The Art of Champagne Sabering

Festive and flamboyant: You too can learn the maddest of skills—beheading the bubbly. 

Patricia Lyons

Sabering champagne

Sabrage, the art of removing the cork and annulus with a saber, apparently got its start in the late 17th century, during the Napoleonic Wars. Some historians say that mounted regiments of Hussards celebrated victory by sabering bottles from horseback, not bothering to dismount. In some cases, apparently, townsfolk held bottles aloft for officers to slice open. In other instances officers found a way to hold both reins and bottle in one hand and lop the top off with the other. All would agree, however, that it is a festive, flamboyant and ceremonial act—though by no means the safest or most proper method for removing a cork!

Anyone can saber, but only those with a little experience should saber at a party. It looks easy, but so does bocce ball; both require finesse and control more than brute strength. First, to greatly reduce the risk of an explosion, start with a cold bottle: Not “gee-it’s-been-in-ice-for-10-full-minutes” cool, but rather “hey-the-bottle-is-numbing-my-hand” cold. As temperature goes up, so does pressure, and since there’s as much pressure in a bottle of sparkling wine as a car tire, quieting down those rambunctious bubbles maximizes chances for successful (and safe) sabrage.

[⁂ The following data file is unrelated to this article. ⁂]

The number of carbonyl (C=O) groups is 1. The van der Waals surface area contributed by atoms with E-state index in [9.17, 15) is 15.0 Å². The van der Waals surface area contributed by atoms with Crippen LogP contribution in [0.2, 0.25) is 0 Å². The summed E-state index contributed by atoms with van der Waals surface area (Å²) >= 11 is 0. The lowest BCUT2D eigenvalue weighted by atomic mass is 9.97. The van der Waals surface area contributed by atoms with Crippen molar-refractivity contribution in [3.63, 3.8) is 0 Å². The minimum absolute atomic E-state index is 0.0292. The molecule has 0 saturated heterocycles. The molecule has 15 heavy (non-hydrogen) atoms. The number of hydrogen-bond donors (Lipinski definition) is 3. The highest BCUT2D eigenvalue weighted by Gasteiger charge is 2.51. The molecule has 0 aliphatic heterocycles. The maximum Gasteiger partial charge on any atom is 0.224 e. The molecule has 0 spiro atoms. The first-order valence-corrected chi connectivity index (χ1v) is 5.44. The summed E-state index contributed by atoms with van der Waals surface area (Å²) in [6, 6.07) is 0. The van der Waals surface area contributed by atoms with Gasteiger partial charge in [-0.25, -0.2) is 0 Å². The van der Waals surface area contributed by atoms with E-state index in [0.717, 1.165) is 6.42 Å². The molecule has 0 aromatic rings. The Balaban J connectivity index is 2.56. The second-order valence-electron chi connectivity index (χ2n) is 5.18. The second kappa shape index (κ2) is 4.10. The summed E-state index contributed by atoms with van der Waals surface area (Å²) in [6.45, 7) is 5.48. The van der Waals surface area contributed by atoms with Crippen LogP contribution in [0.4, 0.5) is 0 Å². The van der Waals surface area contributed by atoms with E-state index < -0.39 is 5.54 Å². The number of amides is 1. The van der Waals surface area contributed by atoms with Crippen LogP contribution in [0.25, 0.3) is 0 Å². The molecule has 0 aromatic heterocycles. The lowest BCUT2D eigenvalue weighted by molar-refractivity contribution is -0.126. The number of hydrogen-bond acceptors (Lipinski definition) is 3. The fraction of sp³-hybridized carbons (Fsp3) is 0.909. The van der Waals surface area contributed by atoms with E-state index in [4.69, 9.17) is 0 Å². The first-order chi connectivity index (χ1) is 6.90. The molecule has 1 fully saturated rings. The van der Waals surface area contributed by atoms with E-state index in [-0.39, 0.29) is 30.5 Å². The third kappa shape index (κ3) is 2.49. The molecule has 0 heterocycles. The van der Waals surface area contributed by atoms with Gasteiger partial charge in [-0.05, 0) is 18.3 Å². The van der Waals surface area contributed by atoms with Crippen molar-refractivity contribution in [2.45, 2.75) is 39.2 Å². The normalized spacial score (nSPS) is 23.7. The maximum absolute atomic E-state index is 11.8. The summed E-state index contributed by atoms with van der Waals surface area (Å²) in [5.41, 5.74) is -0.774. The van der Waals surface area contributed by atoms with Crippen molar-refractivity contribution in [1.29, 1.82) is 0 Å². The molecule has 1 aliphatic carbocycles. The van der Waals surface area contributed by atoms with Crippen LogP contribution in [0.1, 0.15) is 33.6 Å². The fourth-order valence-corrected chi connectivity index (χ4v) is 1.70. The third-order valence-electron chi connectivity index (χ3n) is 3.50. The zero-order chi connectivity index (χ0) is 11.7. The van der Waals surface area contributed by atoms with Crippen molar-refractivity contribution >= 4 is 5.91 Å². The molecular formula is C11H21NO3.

Second, remove the foil and locate the vertical seam that runs down the bottle. Find one of the two spots where the vertical seam meets the horizontal annulus, or lip of the bottle. Do not remove the cage until you are ready to strike. Third, visualize the trajectory of the cork and annulus. Even a cold bottle launches the top a distance of seven to 10 feet. Outdoors is best, but indoor sabreurs and sabreuses must look out for low-hanging chandeliers, stained glass windows, flora and fauna. 

Last, hold the bottle so it comfortably rests in one hand and angle it 30-45 degrees toward that empty patch of yard or such. With your other hand, remove the cage and slide the knife up with gusto—like peeling a carrot or whittling a stick—following through so that your sabering arm finishes fully extended in front of you.  For proper lessons in sabrage, reach Jason Tesauro via TheModernGentleman.com.

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